Microsoft has released Windows Package Manager 1.3, the new stable version of the package manager. It is one of those applications for advanced users “inspired” by those of Linux, of which the Redmond giant has produced in recent times.
And it is that Microsoft’s approach to Linux since Satya Nadella took command of the executive has been explicit and some gurus advance that the Windows of the future will end up being an emulation layer in Linux, built under a Linux kernel, but maintaining its user interface, internal tools and system applications.
Perhaps it is too daring, but there are several signs that Windows and Linux are getting closer, starting with the bombing of the Linux Subsystem for Windows, the centralized Windows Terminal console or the one that concerns us in this article.
Windows Package Manager 1.3
If you remember, it is an open source tool developed independently of Windows, although it is also included in some of its versions, such as Windows 11. Its objective is to help developers and users to download and install apps more powerful and flexible than the typical installation from an application store or the usual double click that we use on an executable in Windows.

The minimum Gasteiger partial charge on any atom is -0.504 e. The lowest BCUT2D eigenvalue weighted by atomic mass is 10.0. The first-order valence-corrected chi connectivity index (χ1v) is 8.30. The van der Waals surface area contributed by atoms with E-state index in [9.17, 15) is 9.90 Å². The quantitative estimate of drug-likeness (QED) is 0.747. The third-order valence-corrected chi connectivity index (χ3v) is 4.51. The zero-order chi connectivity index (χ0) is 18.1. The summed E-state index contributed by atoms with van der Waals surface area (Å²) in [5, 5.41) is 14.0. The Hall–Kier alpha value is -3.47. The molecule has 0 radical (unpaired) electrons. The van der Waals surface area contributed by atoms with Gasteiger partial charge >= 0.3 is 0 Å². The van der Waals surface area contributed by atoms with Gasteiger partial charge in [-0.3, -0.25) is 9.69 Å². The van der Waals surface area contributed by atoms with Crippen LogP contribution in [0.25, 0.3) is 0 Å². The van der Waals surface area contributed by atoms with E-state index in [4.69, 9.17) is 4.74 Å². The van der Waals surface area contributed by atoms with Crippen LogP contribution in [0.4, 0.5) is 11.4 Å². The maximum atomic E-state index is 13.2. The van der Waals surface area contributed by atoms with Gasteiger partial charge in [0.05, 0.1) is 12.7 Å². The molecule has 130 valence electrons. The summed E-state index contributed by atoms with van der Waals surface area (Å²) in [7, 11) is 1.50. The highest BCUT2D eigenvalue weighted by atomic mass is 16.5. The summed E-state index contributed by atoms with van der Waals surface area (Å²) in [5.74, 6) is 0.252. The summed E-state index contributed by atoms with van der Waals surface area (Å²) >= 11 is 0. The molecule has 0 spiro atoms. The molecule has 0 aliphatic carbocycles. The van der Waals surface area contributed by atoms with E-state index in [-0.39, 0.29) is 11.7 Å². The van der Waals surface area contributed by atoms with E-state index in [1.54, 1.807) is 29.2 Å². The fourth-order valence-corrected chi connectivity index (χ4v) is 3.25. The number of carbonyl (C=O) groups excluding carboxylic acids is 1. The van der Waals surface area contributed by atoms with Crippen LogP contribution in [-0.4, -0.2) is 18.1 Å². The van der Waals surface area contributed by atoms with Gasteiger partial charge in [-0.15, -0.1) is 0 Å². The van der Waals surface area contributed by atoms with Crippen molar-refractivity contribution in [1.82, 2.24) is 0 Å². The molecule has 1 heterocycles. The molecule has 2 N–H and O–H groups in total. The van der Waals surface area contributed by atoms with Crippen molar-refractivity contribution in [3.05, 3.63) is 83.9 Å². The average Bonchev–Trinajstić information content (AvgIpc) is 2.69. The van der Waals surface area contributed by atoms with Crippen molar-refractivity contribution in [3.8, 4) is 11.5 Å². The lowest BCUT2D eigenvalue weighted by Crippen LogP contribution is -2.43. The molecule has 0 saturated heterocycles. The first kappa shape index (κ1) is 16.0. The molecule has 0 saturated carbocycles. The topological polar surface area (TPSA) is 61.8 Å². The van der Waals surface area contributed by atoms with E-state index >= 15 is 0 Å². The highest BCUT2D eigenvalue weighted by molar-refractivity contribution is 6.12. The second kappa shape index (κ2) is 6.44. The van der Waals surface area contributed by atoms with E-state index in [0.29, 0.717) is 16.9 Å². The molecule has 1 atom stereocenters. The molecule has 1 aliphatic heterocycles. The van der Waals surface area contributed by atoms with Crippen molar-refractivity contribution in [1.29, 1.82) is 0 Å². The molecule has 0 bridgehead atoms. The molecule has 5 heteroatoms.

Once installed, you can launch any Windows command line utility including Command Prompt, PowerShell or Windows Terminal and using this winget get a list of commands that will allow you to do things like install, update, or uninstall software, list all installed packages, or modify settings, among other things. Although it is a command line utility, if the application to be managed has a graphical installer, it will open and guide the user through the rest of the process.
The great novelty of the new stable version is the support for portable applications, those that do not require installation and can be used from external storage units. When developers push these portable apps to the repository, winget will add corresponding registry entries so they can be started, managed, and uninstalled like any other Windows app.
Other new features of the version are:
- The “winget –info” command now displays CPU architecture, OS version, and Windows Package Manager version information.
- Winget show will now display any available documentation about a package.
- Adding “verbose-logs” to any command will send additional information to your logs for troubleshooting or analysis.
Download and more information | GitHub